State v. Zeigler, 2005-UP-188

CourtCourt of Appeals of South Carolina
PartiesThe State, Respondent, v. Troy Alexander Zeigler, Appellant.
Docket Number2005-UP-188
Decision Date14 March 2005


Heard March 8, 2005

Appeal From Orangeburg County James C. Williams, Jr., Circuit Court Judge.

Assistant Appellate Defender Robert M. Dudek, of Columbia for Appellant.

Attorney General Henry Dargan McMaster, Chief Deputy Attorney General John W. McIntosh, Assistant Deputy Attorney General Donald J. Zelenka, and Assistant Attorney General Melody J Brown, all of Columbia; and Solicitor Robert D. Robbins, of Summerville, for Respondent.


Troy Alexander Zeigler appeals from his conviction for murder. He argues the trial court erred in (1) denying his motion for a directed verdict; (2) giving an inadequate jury charge on mere presence; and (3) failing to take sworn juror testimony and denying Troy's motion for a new trial based on allegations of juror misconduct. We affirm.


Gregory McDonald, also know as Boobie, was murdered on January 19 2001, near a trailer on Land Fill Road in Orangeburg County. On the night of the murder, McDonald traveled to the trailer with Larry Zeigler, George Zeigler, and Barry Collier. Troy Zeigler, his cousin Antwan Zeigler, James Hallman, Germaine Eric Hallman, and Kenneth Kirk Thomas were already inside the trailer when McDonald arrived.

According to Collier, when he entered the trailer, Antwan looked at him as if Collier had done something bad.” Because Antwan and Troy were whispering to each other and staring at him, Collier began to feel uncomfortable and decided to exit the trailer. Antwan and Troy attempted to prevent Collier from leaving. Antwan and Troy followed Collier outside. Collier stated he felt unsafe.” At that point, Antwan and Troy threw one or two” beer bottles at Collier. Collier jumped in his vehicle and drove away.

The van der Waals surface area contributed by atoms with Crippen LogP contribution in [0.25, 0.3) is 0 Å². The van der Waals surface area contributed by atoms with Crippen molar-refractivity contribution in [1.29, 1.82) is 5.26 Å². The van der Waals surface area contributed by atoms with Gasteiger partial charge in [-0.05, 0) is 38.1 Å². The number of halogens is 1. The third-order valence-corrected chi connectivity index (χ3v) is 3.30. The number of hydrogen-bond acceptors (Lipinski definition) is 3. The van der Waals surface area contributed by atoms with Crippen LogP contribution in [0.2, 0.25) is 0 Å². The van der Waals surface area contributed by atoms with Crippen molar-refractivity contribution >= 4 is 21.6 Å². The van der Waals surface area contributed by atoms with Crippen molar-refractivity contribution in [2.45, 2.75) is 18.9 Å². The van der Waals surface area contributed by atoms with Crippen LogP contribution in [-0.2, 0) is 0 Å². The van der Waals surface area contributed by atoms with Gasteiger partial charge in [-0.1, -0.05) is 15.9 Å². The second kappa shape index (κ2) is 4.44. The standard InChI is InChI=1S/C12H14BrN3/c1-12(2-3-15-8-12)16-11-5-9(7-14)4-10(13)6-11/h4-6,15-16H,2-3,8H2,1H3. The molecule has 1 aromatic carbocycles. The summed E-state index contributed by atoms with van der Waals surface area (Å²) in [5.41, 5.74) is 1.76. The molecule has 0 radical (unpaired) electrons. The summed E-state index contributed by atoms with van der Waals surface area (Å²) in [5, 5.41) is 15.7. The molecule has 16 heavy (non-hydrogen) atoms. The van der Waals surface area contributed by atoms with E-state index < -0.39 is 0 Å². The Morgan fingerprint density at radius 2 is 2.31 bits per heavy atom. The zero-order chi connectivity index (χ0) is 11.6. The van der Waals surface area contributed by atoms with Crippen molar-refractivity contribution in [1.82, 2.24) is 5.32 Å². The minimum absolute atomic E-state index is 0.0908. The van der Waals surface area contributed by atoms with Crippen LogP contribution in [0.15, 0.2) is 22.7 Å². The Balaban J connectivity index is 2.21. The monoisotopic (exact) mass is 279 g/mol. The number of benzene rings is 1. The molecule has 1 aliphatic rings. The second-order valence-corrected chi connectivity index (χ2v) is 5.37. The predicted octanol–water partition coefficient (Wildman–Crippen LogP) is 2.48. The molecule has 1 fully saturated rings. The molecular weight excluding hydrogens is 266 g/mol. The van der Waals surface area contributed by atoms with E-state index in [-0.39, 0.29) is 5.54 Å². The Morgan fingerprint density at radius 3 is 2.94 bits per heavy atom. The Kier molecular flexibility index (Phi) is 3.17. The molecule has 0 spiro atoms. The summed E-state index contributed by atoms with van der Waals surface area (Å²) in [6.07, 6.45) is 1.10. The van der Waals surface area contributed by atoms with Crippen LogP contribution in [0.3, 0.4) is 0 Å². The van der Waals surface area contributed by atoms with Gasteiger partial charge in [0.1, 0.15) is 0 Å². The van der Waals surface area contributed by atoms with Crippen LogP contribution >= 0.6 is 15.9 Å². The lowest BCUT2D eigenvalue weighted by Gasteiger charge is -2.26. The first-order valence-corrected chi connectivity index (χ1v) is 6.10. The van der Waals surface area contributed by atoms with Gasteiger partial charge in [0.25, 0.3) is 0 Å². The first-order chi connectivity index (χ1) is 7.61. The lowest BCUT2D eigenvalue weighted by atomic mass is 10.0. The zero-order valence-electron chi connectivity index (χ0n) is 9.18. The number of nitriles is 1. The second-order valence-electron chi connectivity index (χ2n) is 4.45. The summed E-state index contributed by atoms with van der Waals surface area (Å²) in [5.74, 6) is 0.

Kenneth Kirk Thomas testified Antwan entered the trailer and told Boobie he was the police, ” meaning McDonald was working for the police as a confidential informant. Troy, Antwan, and the Hallmans surrounded McDonald. George Zeigler, Troy and Antwan's cousin, declared Antwan told [McDonald] he had to leave” and that Antwan and McDonald got into an argument.” Thomas observed Antwan throw a beer bottle at McDonald. Larry Zeigler, Troy's brother and Antwan's cousin, saw Troy and Eric Hallman hit McDonald. George testified he thought that [Antwan]... thr[e]w a punch.” When McDonald attempted to leave, Troy and the Hallmans threw bottles at him. McDonald ran out of the trailer onto Land Fill Road. Troy, Antwan, and the Hallmans followed McDonald.

Approximately ten to fifteen minutes later, Antwan, Troy and the Hallmans had not returned. Thomas, Larry Zeigler, and George Zeigler decided to leave. As the men were leaving the trailer, Thomas saw Antwan and Troy walking back up the dirt road toward the trailer from about twenty feet away. When Thomas, Larry Zeigler, and George Zeigler reached the end of the road, they noticed McDonald's body lying facedown on the side of the road. McDonald was not moving. George asked Thomas to stop the car so they could help McDonald. Thomas refused to help and instructed George: Don't get yourself in nothing.”